Keeping It Personal

I remember through my cell phone. I’ve relied a lot on my hand-held. Once you get separated from your network—the network of the Church, the community built around the living Word experienced and remembered—it’s like grasping for water. So much of my remembering is done by reaching out and touching someone in person, by phone, reaching out and bringing them into the network, the family, the song. 

I think of the exchange in You’ve Got Mail: Joe Fox/Tom Hanks tells Kathleen Kelly/Meg Ryan that putting a mega bookstore next to her intimate neighborhood bookstore—that was built and thrived on relationships— “wasn’t personal,” even though it resulted in her store’s closure. Kathleen responds, “Whatever anything else is, it ought to begin by being personal.” Worship is personal. Worship is a Who—relationship, conversation—not a What. We must remember that.

As I reflect on my mission in worship, I’d like to leave you with two more important “remembers”:

Remember that worship and ministry and mission begin with God, it is the Lord’s Church and unless the Lord builds the house, the builders labor in vain (Ps 127:1).

Remember why you are worshiping. We do this always in remembrance of Him (Lk 22:29; 1 Cor 11:24).

Remembering isn’t just focusing on something that happened long ago, vague nostalgia, but journeying to where and to whom the remembrance leads. It’s talking to our souls when circumstance crowds out the truth. It is saying, “I will bless the Lord. I will not forget that He is Immanuel; He is with me. That feelings are ever so important, but truth trumps what I see and what I feel (Heb 11:1).” It’s letting hands and knees, hearts and voices remember when we cannot—and helping others to do the same.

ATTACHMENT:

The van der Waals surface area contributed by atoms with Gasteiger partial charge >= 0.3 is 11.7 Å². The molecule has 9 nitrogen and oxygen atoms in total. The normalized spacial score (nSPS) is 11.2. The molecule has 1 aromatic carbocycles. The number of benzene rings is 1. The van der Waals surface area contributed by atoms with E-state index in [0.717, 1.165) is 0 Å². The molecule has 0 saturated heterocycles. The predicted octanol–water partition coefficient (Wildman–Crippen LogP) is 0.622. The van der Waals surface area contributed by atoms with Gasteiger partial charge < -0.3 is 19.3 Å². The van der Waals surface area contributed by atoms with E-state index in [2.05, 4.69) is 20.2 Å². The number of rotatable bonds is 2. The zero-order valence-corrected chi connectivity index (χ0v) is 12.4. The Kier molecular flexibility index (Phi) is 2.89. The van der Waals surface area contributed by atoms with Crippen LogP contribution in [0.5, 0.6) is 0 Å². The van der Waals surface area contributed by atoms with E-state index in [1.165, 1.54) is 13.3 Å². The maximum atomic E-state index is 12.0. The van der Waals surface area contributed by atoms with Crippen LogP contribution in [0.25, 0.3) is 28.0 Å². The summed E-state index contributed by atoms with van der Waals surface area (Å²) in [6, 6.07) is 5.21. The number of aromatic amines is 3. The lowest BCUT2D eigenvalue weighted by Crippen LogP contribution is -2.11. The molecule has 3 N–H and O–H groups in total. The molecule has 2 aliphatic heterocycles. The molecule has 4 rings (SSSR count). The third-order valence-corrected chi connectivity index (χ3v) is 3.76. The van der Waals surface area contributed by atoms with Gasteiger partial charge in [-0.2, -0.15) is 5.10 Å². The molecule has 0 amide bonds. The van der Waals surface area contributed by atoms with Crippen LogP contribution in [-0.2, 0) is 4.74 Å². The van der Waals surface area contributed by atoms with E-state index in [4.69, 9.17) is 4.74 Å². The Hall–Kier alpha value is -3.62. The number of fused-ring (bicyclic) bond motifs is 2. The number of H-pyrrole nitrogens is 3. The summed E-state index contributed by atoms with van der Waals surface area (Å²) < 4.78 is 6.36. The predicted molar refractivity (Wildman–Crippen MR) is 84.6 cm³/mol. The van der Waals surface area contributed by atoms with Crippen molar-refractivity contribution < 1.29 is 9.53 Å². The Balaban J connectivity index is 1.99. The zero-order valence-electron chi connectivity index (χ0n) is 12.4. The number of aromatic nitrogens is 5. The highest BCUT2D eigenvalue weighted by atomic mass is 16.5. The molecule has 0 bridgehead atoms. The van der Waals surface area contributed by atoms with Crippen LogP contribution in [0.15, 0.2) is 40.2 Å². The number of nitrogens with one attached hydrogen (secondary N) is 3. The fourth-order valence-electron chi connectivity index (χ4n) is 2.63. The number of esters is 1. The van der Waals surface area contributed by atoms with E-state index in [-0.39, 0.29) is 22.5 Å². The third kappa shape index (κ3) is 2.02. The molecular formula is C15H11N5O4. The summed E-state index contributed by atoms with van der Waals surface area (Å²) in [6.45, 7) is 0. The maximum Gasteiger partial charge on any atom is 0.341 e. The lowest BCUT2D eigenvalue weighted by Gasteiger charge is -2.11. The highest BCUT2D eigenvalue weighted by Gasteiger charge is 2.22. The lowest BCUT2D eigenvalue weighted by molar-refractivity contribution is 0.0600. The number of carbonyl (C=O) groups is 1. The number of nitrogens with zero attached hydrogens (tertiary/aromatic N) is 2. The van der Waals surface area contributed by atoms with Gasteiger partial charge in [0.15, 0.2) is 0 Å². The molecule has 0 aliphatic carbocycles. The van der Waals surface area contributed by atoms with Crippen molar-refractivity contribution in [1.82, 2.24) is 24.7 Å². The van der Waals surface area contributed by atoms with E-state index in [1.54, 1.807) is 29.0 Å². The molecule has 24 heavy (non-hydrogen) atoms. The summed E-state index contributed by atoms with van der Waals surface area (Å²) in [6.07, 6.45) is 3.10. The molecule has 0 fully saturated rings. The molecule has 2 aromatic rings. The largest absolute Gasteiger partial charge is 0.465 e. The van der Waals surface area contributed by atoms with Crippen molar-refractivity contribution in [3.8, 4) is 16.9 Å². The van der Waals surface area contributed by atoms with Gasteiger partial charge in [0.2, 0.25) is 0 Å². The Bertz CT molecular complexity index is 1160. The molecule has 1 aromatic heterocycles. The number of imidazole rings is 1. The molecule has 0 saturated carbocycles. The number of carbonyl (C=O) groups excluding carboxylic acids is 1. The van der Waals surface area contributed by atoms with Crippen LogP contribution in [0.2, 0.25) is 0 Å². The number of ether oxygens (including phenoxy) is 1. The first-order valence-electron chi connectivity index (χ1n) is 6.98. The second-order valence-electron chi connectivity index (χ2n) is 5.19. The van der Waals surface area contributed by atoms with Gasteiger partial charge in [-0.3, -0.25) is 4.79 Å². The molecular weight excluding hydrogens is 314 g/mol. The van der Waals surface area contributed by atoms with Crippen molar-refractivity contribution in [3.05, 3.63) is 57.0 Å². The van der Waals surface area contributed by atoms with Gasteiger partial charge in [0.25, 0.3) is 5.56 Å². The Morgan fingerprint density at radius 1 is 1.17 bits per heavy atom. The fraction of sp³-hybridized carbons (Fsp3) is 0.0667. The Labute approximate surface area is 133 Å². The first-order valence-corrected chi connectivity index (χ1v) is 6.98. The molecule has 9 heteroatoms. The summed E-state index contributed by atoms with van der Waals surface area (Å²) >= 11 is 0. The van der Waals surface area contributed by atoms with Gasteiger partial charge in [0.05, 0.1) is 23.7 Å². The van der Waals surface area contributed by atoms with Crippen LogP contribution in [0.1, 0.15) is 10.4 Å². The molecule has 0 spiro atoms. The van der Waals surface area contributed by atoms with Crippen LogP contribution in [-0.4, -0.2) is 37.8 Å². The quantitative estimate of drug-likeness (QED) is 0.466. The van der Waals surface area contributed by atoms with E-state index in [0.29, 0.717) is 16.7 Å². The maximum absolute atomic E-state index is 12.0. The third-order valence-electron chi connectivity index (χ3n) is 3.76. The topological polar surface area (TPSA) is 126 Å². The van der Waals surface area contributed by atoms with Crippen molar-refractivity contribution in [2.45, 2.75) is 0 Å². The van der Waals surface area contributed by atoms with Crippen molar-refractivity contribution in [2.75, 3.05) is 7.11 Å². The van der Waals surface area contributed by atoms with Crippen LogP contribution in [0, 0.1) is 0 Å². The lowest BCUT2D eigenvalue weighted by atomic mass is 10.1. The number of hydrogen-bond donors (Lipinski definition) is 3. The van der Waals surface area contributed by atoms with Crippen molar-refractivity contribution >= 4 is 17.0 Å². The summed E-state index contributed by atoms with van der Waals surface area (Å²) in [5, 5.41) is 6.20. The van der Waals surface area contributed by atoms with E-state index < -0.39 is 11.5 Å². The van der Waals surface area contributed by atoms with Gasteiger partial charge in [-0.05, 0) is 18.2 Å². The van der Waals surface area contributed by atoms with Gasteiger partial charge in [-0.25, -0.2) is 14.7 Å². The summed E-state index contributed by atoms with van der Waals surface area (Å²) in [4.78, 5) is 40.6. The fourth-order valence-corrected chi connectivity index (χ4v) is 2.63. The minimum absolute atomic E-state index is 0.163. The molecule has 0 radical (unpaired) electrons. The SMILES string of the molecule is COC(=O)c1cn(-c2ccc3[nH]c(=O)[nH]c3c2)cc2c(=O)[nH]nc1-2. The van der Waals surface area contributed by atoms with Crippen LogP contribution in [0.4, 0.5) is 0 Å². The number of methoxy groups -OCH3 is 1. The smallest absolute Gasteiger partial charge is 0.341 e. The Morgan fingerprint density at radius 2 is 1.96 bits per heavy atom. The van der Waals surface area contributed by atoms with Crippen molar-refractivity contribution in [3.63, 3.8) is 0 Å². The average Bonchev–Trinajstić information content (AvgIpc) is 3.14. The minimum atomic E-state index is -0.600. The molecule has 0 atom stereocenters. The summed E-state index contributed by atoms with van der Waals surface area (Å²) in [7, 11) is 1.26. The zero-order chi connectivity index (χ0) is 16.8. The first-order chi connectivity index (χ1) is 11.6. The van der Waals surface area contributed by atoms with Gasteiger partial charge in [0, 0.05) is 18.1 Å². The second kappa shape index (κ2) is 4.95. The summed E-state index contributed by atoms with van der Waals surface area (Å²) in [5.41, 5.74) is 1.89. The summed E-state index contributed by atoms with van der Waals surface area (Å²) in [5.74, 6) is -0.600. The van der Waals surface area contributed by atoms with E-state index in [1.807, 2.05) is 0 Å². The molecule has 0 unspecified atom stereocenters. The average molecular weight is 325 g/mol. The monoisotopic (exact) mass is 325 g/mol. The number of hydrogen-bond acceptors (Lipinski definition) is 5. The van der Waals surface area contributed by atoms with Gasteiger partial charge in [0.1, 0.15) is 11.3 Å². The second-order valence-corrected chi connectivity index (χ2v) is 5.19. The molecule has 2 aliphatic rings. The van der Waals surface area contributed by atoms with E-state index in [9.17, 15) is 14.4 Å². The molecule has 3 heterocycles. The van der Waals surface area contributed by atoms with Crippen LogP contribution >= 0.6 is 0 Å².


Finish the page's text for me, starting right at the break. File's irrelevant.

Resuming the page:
Remember To Pray

I’m praying for complete healing in my mind so I can continue to fulfill my call, my mission. And I’m asking you to pray with me. I want to speak to you from my heart and tell you that whatever your myriad calls are as worship leaders, one of them will always be to help others remember, which begins with “re-member” (to assemble the body of Christ), and to be open to receiving their help when you are struggling to do the same.  

You are the Name where we hide

When the world’s gone mad

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And we’re crumbling inside

You are our hope, when hope grows old

Lord, you are the hope that we hold

You are the memory that heals

When we cannot recall

The good or the real

You are the Word when other words fade 

Lord you are the Name that still saves

— Excerpt from “The Name” (Andrea C. Hunter)